I'm not your bitch, don't hang your shit on me.

Friday, February 29, 2008

Tell them to be careful

The family has just finished dinner and we’re all sitting and standing around the table. I have already started to clean up and putting things in the sink to wash.

While I’m walking back and forth, my mother asks me if I have any plans for the weekend. I tell her that I’m going out on Saturday, and she doesn’t believe me. She thinks I’m lying, as usual.

“You know what?” I tilt my head to the side, my tone peeved, “I’m going to start telling you lies whenever you ask me something to see whether or not you’ll believe me then. Because, from the sounds of it, you never believe me when I tell you the truth,” I say in one breath.

Fine. You’re going out. So, where are you going?” she asks, exhaling.

“I’m going to have dinner with S and a friend because it’s her birthday.”

“In Toronto, right?” She raises an eyebrow out of suspicion.

“Of course, in Toronto. That’s where our friend lives.” I scrunch my face and raise my left eyebrow because I haven't trained my right eyebrow to arch accordingly.

“You better be careful,” says my father, still munching on a piece of meat. I’m just waiting for him to tell me that there are people that can kill me if I’m not vigilant. This conversation has been playing on repeat for the past 20 years, and the needle on the record still hasn't work itself out.

“Of course, we’ll be careful. It’s not like we’ve never been in Toronto before.” Did he also forget that I work in the city and spend most of my day there?

“No, not because of that. The streets are really slippery.”

“Who cares if the streets are slippery. I’m not driving.” He looks up at me with a face of incredulity.

“Well, you should still know that you shouldn’t be driving – “ I cut him off.

“Dad, I’m not driving. S is picking me up and she’s driving there. If you want to tell someone to be careful while driving on the highway, tell S, not me.”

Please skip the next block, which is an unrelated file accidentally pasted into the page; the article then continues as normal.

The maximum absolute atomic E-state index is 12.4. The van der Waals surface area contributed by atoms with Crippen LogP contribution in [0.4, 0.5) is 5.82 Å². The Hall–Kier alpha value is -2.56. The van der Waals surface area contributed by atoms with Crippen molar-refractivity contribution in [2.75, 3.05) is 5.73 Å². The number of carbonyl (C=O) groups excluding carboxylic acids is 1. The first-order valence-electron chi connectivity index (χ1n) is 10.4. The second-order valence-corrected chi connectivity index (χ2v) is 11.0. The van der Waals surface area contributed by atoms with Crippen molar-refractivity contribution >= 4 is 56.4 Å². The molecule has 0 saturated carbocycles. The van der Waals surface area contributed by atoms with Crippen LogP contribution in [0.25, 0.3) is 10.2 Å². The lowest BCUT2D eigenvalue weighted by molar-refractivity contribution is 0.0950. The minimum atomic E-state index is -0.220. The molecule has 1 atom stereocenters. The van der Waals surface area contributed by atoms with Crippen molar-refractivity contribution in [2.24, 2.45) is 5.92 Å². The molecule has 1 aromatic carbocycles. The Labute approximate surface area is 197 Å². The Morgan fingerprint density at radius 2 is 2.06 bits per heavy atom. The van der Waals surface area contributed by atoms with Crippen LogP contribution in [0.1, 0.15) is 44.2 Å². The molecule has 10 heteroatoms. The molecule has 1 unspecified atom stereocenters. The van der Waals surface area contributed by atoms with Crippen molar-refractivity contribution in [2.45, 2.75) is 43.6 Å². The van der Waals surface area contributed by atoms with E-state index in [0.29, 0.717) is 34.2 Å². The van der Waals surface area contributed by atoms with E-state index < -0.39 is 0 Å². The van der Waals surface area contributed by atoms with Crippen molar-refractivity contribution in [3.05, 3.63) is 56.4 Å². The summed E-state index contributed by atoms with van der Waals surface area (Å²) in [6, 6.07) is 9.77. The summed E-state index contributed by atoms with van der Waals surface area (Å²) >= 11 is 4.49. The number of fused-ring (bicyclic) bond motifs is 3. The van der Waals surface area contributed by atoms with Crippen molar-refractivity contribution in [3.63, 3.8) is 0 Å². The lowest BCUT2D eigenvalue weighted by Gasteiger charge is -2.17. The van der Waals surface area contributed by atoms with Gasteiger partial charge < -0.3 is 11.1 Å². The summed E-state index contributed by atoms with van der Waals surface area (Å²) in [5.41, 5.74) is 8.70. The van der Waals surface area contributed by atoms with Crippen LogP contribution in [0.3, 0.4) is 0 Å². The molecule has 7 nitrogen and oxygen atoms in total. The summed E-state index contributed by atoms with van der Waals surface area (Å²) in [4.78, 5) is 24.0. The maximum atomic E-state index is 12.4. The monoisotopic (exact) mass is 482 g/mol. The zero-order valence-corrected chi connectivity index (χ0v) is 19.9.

“Well – “ I cut him off, again.

“Dad, when S comes to pick me up, tell her to be careful when driving. It’s not going to make a difference if you say this to me because I won’t be behind the wheel.”

“You know what? This conversation is over. It’s no use talking to you.” When he says that he doesn’t want to talk anymore is when he knows he can’t win an argument. It’s his passive-aggressive way attempt to get the final word.

If that’s the way he wants it, that’s fine with me. I’ll just wait until Saturday to see whether, or not, he’ll dispense his sage advice to my friend. He’ll get his final word, even if he sounds like a total idiot.


Blogger john said...

I think all mother's are suspicious of any truth that you tell them.

February 29, 2008 12:27 am  
Blogger Chris said...

Reminds me of Toula's father in My Big Fat Greek Wedding, when she tells him she wants to go back to school and he says, "Is drugs downtown."

All parents are the same. Just tune them out.

February 29, 2008 7:39 am  
Blogger about a boy said...


February 29, 2008 9:59 am  
Blogger Random Thinker said...

you kids! you just don't listen anymore.

if its slippery but you won't be driving because S is doing the driving, its still slippery. so be careful!

you could still slip on the slippery streets as you try to step our of S's car anyway. did you ever think of that?

don't you EVER cut me off when I'm talking to you, sonny! i'll not stand for it. now go to your room until you're ready to act like an adult and apoligize to me and your parents.

February 29, 2008 11:55 am  
Blogger dit said...

Awe, no one knows us or our families like we do. It makes me laugh, because it is so familiar. My dad never says anything even since my parents divorced and My Mom is rarely nice to anyone. Have fun in Toronto. 8-)

February 29, 2008 1:09 pm  

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